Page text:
Though seemingly timeless, there are a few things happening now that make opportunities in agriculture more urgent…
On this, my friend Brad Farquhar at Assiniboia Capital in Regina, Saskatchewan, sent me a couple of interesting things over the weekend.
I like to call Brad “Our Man in Saskatchewan.” He is a great source of insight on agricultural markets, as well you might expect. Assiniboia Capital manages the largest farmland fund in Canada. I’ve quoted him many times in these pages (here or here, etc.) over the years.
Anyway, Brad sent over a newsletter called the Global AgInvesting Quarterly. The letter’s main story is on drought and how it will impact harvests this year. For the U.S., we just had the worst drought in 50 years. Citing U.S. Drought Monitor, at the end of August, GAI Quarterly notes:
- 53% of the U.S. is in moderate drought or worse
- 65% of U.S. farms are in areas of drought
- 70% of crop and livestock production are in areas of moderate or worse drought.
The USDA recently cut harvest forecasts for corn and soybeans by 25% and 18%, respectively.
But it is not just the U.S. that Old Man Drought has bled dry. Russia, India and the EU all struggle with dry weather. Here is a snippet from a chart included in GAI Quarterly:
GAI Quarterly speculates, with evidence both anecdotal and empirical, that we’ll see more and drier weather in the U.S. Corn Belt — a continuation of a near-term trend. Rising temperatures have helped the Canadian Prairies, however; warmer and wetter weather means more prime farming acreage. Brad reports on successful corn and soybean plantings for the first time in Saskatchewan. Brazil is another area that has escaped drought with expected record corn and soybean production.
Dealing with drought means more opportunity for irrigation, but also for a group of foods called pulses.
One company I follow processes pulses like lentils, beans and chickpeas. This company has facilities in the U.S., Turkey, South Africa, Australia and China. Long term, I’ve always liked the story here, it fits perfectly with our “feeding the world” thesis.
Pulses have much to recommend them. In a world where water is a constraint, it takes much less water to produce a pound of pulses than other foods. Take a look at how many gallons of water we use to produce the following foods:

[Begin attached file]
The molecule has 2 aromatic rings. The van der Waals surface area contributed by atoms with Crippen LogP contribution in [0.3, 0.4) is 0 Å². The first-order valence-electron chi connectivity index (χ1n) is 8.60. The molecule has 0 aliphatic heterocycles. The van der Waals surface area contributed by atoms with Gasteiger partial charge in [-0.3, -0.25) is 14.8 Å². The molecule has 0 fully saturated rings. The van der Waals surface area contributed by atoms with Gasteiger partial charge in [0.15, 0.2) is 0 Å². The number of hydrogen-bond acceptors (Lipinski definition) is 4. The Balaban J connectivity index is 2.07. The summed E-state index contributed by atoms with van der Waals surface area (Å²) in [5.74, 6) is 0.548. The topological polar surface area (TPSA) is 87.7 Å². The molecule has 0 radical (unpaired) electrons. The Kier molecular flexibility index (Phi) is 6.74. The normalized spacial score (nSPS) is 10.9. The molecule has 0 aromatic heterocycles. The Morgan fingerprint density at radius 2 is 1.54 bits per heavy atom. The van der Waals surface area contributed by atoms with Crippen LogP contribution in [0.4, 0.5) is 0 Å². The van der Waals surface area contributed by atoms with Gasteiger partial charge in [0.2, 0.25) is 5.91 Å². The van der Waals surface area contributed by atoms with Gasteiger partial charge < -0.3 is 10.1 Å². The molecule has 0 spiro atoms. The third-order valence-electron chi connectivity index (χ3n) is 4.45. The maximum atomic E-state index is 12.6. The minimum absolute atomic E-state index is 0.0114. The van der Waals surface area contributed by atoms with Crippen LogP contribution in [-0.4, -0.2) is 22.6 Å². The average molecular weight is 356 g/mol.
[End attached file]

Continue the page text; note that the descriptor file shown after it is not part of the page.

- 1,857 gallons/lb of beef
- 756 gallons/lb of pork
- 469 gallons/lb of chicken
- 368 gallons/lb of peanuts
- 216 gallons/lb of soybeans
- 43 gallons/lb of pulses.
Pulses, as you see, use the least amount of water. They are also high in protein and fiber, nutrient dense, low fat, gluten free and non-GMO.
Pulses also make their own fertilizer by fixing the nitrogen in the soil and require half the nonrenewable energy to produce than other crops, such as wheat. Growing pulses, therefore, also lowers carbon emissions.
Food producers are starting to appreciate these things. I remember sitting in an Italian restaurant with one CEO while he explained how one day food companies would mix pulses with wheat to make pasta. Well, that day has arrived.
Food companies are now making flour with pulses and mixing it to make not only pastas, but baked goods, snack foods and other packaged goods. Doing this allows them to make health claims, as in the above picture. Here is another picture.
Look closely at the ingredients:
Yes, “legume flour blend” — you’ll see more of this, I guarantee it. And once one food producer like Barilla does it, they’ll all follow suit. After all, they can’t let a competitor make all those claims while they stick to old-fashioned wheat flour!
Already, a number of food companies have declared ambitious goals: PepsiCo wants to reduce its water use in five years. Heinz wants to reduce carbon emissions by 20% by 2015. Wal-Mart, Carrefour, Tesco and others are all tracking things like water use and carbon emissions. Products that can help them meet those goals — like pulses — will get more attention.
So this is an exciting story. Companies that processing pulses, like the one I follow, should see plenty of business in the years ahead.
Traditionally, the markets of South Asia, Latin America and the Middle East and North Africa have been the main drivers. But the new emphasis on pulses as a food ingredient, and a water-efficient, protein-rich crop, opens up new markets in Europe, the U.S. and China. Sincerely,
Original article posted on Daily Resource Hunter